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Snapshot for September 29, 2004.
Decline in corporate borrowing helps keep interest rates low
The dramatic withdrawal of corporations from the capital markets over the last four years helps to explain why interest rates have remained low. In normal times, corporations have greater capital expenditures than their internal cash flow can cover. This creates a so-called “financing gap” that they fill by borrowing money and issuing stock. Corporations had an unusually large financing gap of $309 billion in 2000 that swung around to a rare negative gap in 2003, and a negligible $2 billion gap in the first half of this year.
In 2000, corporations had $929 billion in capital expenditures, almost 50% larger than their $620 billion cash flow. As shown in the figure below, capital expenditures plunged between 2000 and 2002, then hit a plateau in 2003, and have rebounded somewhat in the last year. Meanwhile, corporate cash flow has surged every year since 2001. Rising cash flow has made it possible for corporations to finance almost all of the growth in capital expenditures in the last year without borrowing.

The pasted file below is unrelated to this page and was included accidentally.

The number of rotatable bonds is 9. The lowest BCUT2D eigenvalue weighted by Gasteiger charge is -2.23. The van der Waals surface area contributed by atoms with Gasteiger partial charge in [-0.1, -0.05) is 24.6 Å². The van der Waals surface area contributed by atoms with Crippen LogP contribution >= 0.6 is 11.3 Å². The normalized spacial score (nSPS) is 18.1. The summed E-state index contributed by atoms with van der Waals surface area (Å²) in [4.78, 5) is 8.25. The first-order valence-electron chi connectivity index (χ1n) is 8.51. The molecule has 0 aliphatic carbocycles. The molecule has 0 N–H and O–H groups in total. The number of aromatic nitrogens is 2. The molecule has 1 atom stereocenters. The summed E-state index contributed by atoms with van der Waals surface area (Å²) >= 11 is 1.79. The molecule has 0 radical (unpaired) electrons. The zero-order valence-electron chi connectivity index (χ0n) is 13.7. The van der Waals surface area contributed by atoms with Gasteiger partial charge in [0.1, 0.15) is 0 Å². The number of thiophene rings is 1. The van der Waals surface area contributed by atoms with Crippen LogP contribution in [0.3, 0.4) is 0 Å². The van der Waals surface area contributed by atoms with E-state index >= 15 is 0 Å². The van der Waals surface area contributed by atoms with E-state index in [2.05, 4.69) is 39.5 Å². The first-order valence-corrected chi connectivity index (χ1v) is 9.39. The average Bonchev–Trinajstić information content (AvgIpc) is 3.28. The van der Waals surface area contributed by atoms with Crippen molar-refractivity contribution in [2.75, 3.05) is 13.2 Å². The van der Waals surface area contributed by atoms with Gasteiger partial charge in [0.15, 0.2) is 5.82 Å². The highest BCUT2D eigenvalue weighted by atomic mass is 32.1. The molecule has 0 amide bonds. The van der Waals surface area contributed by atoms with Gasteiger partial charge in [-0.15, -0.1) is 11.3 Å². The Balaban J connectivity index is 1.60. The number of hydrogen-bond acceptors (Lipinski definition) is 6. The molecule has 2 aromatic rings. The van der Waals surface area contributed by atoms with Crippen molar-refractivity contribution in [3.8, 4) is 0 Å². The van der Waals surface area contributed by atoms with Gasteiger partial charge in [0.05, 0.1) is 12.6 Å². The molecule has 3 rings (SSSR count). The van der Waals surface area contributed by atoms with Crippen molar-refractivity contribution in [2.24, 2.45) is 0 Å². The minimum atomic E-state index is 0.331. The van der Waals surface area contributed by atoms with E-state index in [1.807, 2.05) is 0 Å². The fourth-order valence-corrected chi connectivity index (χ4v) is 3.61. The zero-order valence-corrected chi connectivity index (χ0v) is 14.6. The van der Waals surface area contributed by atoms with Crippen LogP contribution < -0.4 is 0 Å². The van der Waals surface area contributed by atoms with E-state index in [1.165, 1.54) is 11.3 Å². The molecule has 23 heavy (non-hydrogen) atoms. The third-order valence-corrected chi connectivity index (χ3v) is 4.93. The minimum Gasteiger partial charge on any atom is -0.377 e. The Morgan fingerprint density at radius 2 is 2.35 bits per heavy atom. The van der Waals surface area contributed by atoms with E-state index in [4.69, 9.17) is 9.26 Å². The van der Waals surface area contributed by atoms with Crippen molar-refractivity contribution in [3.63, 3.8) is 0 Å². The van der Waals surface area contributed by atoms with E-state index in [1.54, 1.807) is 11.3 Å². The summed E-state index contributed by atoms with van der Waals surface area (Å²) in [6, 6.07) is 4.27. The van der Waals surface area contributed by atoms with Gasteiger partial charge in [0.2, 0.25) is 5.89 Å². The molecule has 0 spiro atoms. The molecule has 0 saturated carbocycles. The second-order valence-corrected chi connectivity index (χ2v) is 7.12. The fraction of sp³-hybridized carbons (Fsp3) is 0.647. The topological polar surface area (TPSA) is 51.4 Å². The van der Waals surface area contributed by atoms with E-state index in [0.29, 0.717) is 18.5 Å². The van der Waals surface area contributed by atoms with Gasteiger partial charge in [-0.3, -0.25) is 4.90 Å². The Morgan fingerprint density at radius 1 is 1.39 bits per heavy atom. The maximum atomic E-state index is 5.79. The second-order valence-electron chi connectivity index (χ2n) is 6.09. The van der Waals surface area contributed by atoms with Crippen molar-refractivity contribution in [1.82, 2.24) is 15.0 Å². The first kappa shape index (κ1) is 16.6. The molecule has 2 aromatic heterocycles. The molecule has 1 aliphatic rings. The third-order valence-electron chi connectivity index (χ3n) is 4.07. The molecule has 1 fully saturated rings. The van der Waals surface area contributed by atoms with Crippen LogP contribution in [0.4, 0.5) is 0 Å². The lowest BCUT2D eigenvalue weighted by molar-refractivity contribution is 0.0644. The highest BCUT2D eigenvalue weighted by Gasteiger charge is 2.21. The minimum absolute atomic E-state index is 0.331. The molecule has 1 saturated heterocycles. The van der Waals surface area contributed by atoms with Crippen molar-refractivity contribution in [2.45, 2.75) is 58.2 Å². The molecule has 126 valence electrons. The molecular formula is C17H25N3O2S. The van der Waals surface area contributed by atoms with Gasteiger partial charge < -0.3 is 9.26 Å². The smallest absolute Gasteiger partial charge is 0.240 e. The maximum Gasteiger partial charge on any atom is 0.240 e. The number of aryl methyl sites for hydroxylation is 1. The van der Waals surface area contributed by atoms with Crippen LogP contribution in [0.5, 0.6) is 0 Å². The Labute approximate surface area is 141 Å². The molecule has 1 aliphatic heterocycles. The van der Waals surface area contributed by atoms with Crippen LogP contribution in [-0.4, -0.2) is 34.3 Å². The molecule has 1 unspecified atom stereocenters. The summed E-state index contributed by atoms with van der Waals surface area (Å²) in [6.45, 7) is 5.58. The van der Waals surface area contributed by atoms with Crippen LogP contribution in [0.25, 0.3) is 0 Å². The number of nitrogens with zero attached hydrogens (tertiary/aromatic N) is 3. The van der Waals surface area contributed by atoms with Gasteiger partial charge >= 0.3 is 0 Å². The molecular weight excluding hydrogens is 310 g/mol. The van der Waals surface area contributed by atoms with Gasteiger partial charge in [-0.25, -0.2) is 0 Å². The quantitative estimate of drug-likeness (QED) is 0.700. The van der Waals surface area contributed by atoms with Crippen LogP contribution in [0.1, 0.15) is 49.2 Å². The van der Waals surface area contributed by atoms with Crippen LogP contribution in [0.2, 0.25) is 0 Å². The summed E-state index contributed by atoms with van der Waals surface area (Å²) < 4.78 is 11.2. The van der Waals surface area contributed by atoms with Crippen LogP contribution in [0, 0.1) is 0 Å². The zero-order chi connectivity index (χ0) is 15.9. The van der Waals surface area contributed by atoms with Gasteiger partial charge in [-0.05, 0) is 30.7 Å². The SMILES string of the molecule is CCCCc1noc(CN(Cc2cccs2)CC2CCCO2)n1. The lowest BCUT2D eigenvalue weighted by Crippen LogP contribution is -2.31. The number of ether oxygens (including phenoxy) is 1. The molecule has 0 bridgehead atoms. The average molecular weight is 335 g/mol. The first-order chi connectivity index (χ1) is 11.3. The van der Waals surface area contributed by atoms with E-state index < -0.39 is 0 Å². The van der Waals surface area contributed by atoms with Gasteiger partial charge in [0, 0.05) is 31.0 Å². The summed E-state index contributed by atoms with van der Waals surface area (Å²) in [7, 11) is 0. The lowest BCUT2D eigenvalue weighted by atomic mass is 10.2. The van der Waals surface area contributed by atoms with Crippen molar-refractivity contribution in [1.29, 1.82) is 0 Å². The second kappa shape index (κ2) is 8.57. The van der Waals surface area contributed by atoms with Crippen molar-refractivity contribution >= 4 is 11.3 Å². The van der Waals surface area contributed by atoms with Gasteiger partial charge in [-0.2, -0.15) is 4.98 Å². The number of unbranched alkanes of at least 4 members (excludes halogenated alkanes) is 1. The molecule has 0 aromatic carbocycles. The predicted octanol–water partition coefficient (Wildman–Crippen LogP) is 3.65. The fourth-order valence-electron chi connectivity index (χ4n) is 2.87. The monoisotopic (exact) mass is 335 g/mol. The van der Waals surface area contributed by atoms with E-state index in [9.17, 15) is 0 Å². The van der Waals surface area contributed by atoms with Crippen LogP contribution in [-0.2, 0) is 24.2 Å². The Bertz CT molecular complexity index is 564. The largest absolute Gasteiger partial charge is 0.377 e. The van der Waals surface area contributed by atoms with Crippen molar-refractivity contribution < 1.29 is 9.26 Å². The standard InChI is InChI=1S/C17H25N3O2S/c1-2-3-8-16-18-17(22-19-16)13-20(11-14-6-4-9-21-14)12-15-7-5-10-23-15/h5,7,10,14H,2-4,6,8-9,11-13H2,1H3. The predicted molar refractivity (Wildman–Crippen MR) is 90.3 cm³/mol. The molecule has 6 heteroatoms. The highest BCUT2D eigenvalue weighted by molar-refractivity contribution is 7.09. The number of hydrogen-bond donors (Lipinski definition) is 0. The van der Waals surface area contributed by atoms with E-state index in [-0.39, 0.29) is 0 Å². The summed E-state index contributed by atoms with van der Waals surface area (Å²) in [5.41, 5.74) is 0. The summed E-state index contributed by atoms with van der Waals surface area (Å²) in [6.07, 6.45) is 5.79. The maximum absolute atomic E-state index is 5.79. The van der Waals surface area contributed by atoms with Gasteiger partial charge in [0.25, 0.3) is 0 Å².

Just the opposite is true for the federal government. The federal government’s surpluses effectively contributed $236 billion to the capital markets in fiscal year 2000. This year the government must borrow to finance a projected $422 billion deficit. That’s a swing of $658 billion in just four years. But because corporations have generally not needed to borrow (and the United States has borrowed more from abroad), there has been no “crowding” of the capital markets. If capital expenditures continue to grow but cash flow slows down, as many forecasters predict, that will create substantial corporate borrowing—and higher interest rates—in the future.
This week’s Snapshot was written by EPI Research Director Lee Price.